Conclusions

These results support the hypothesis that ADMA is involved in the progression of cerebral vasospasm. Asymmetric dimethyl-l-arginine and its metabolizing enzymes may be a future target for treatment of cerebral vasospasm after SAH.

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Ryszard M. Pluta, Carla S. Jung, Judith Harvey-White, Anne Whitehead, Sabrina Shilad, Michael G. Espey and Edward H. Oldfield

Object. Increased cerebrospinal fluid (CSF) levels of asymmetric dimethyl l-arginine (ADMA), an endogenous inhibitor of endothelial nitric oxide synthase (eNOS), are associated with delayed vasospasm after subarachnoid hemorrhage (SAH); however, the source, cellular mechanisms, and pharmacological inhibition of ADMA production following SAH are unknown.

Methods. In an in vitro experiment involving human umbilical vein endothelial cells (HUVECs), the authors examined mechanisms potentially responsible for increased ADMA levels during vasospasm and investigated whether this increase can be inhibited pharmacologically. In a second study, an in vivo experiment, the authors used probucol, which effectively inhibited ADMA increase in HUVEC cultures in vitro, in a randomized double-blind placebo-controlled experiment in a primate model of delayed cerebral vasospasm after SAH.

Oxidized low-density lipids (OxLDLs; positive control; p < 0.02) and bilirubin oxidation products (BOXes; p < 0.01), but not oxyhemoglobin (p = 0.74), increased ADMA levels in HUVECs. Probucol inhibited changes in ADMA levels evoked by either OxLDLs (p < 0.001) or BOXes (p < 0.01). Comparable changes were observed in cell lysates. In vivo probucol (100 mg/kg by mouth daily) did not alter serum ADMA levels on Days 7, 14, and 21 after SAH compared with levels before SAH, and these levels were not different from those observed in the placebo group (p = 0.3). Despite achieving therapeutic levels in plasma and measurable levels in CSF, probucol neither prevented increased CSF ADMA levels nor the development of vasospasm after SAH. Increased CSF ADMA and decreased nitrite levels in both groups were strongly associated with the degree of delayed vasospasm after SAH (correlation coefficient [CC] 0.5, 95% confidence interval [CI] 0.19–0.72, p < 0.002 and CC −0.43, 95% CI −0.7 to < 0.05, p < 0.03, respectively).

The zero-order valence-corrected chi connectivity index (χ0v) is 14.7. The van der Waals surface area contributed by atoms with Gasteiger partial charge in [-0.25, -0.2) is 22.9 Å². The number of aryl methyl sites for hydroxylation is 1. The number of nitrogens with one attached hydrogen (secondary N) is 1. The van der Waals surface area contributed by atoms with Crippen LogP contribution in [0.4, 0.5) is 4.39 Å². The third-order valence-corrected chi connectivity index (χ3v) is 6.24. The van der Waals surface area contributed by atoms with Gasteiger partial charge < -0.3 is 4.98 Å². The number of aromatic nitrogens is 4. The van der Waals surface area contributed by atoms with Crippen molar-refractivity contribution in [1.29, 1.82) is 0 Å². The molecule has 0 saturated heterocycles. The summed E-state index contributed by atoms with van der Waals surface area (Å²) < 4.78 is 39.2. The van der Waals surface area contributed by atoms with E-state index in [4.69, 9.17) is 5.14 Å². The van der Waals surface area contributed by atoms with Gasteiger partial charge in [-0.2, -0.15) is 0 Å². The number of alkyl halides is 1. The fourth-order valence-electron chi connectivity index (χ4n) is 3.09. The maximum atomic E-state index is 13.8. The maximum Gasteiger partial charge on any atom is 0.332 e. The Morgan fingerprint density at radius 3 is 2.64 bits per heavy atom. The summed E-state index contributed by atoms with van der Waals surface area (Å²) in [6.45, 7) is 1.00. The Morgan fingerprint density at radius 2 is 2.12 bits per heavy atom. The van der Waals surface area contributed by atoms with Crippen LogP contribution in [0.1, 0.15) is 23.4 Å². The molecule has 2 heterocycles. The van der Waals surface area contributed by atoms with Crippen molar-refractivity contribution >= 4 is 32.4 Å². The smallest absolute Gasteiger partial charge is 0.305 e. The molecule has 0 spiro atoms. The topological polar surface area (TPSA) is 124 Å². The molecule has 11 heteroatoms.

Conclusions. Bilirubin oxidation products, but not oxyhemoglobin, increased ADMA levels in the HUVEC. Despite its in vitro ability to lower ADMA levels, probucol failed to inhibit increased CSF ADMA and decreased nitrite levels, and it did not prevent delayed vasospasm in a primate SAH model.

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Carla S. Jung, Brian A. Iuliano, Judith Harvey-White, Michael G. Espey, Edward H. Oldfield and Ryszard M. Pluta

Object. Decreased availability of nitric oxide (NO) has been proposed to evoke delayed cerebral vasospasm after subarachnoid hemorrhage (SAH). Asymmetric dimethyl-l-arginine (ADMA) inhibits endothelial NO synthase (eNOS) and, therefore, may be responsible for decreased NO availability in cases of cerebral vasospasm. The goal of this study was to determine whether ADMA levels are associated with cerebral vasospasm in a primate model of SAH.

Methods. Twenty-two cynomolgus monkeys (six control animals and 16 with SAH) were used in this study. The levels of ADMA, l-arginine, l-citrulline, nitrites, and nitrates in cerebrospinal fluid (CSF) and serum were determined on Days 0, 7, 14, and 21 following onset of SAH. Cerebral arteriography was performed to assess the degree of vasospasm. Western blot analyses of the right and left middle cerebral arteries (MCAs) were performed to assess the expression of eNOS, type I protein—arginine methyl transferase (PRMT1) and dimethylarginine dimethylaminohydrolase (DDAH2).